Hertz, Creditors in $11 Billion Standoff Over 494,000 Used Cars

A Hertz shuttle bus Bloomberg News | James Alexander Michie

A Hertz shuttle bus transports passengers to the rental location at an airport. Photographer: Martina Albertazzi /Bloomberg

Bankrupt Hertz Global Holdings Inc. and its bondholders are squaring off over how to shrink its nearly half-a-million vehicle fleet. Market watchers say the outcome could upend the multi-billion dollar lease-backed ABS industry.

The cars are housed in an entity linked to Hertz’s asset-backed securities and leased to the rental giant. Normally, when a company with ABS files for bankruptcy, it must choose to confirm or reject the entire master lease tied to the debt. If it keeps the lease, it has to continue making payments on the vehicles as it offloads them piecemeal. If it walks away, all of the collateral is liquidated to pay back bondholders.

Hertz wants a judge to allow it to convert the master lease into 494,000 separate agreements so it can reject the terms on 144,000 vehicles. That would allow Hertz to save roughly $80 million a month while it hangs onto the remainder of the cars as it seeks to emerge from bankruptcy a viable company. If the motion fails, Hertz may press for a reduction in payments to creditors, according to people familiar with the matter.

The standoff raises the stakes in what is already 2020’s largest corporate bankruptcy. Hertz is seeking to avoid liquidation and strengthen its balance sheet via the restructuring, while bondholders with billions of dollars at risk who’d grown confident of their chances of being paid back are now threatened with losses. Moreover, industry insiders worry that if Hertz is successful in court, it would re-define the rules that have long governed the ABS market.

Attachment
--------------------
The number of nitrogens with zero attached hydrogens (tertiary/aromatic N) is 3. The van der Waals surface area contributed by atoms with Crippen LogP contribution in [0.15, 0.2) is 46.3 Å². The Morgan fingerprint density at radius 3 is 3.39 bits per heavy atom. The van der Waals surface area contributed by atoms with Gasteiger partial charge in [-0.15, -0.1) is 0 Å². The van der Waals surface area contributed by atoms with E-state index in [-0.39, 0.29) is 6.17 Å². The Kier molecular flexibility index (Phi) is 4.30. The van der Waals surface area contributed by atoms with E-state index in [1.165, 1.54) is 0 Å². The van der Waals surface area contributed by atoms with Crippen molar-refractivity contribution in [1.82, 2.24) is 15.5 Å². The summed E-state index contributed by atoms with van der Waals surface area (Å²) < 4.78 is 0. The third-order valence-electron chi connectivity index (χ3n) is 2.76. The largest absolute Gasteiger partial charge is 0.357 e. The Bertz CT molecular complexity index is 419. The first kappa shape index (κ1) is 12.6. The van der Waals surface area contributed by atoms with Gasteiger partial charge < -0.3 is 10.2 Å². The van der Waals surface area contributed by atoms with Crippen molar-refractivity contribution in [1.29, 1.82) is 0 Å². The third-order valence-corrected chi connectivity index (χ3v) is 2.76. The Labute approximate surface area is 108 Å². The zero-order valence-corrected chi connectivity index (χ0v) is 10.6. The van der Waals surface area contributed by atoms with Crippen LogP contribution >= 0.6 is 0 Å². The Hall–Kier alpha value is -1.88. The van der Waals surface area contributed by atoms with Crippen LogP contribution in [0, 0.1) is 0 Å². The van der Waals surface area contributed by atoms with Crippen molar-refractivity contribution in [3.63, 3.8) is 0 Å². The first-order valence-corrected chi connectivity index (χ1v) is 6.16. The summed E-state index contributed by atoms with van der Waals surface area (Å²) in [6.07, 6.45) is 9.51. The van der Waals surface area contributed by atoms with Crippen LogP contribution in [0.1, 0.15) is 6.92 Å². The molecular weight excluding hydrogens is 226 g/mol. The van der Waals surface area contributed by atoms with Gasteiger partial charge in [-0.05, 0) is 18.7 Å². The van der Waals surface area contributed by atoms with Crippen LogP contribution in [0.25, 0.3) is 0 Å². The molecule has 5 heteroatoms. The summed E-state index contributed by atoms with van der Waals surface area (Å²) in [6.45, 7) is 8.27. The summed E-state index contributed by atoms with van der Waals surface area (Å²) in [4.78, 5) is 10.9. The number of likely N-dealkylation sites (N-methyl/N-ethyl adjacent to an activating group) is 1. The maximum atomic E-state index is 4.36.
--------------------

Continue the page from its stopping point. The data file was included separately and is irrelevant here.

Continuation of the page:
“It’s going to be a real showdown,” said Philip Brendel, analyst with Bloomberg Intelligence. “Hertz is taking an aggressive posture, but if it rejects the master lease, it doesn’t have a fleet and this bankruptcy looks more like a liquidation.”

Hertz almost certainly doesn’t want that to happen.

Yet neither do its ABS creditors. For them, the best bet for maximizing the recovery on roughly $11 billion of bonds would be to have Hertz make lease payments on all the vehicles while it sells them gradually, using its industry connections to command top dollar.

With that kind of leverage, Hertz may try to extend a 60-day postponement on its lease payments due to expire later this month. The company may also press bondholders to accept less going forward, said three of the people familiar with the matter who asked not to be identified discussing private negotiations.

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Source: David Welch, Claire Boston, and Steven Church | Bloomberg

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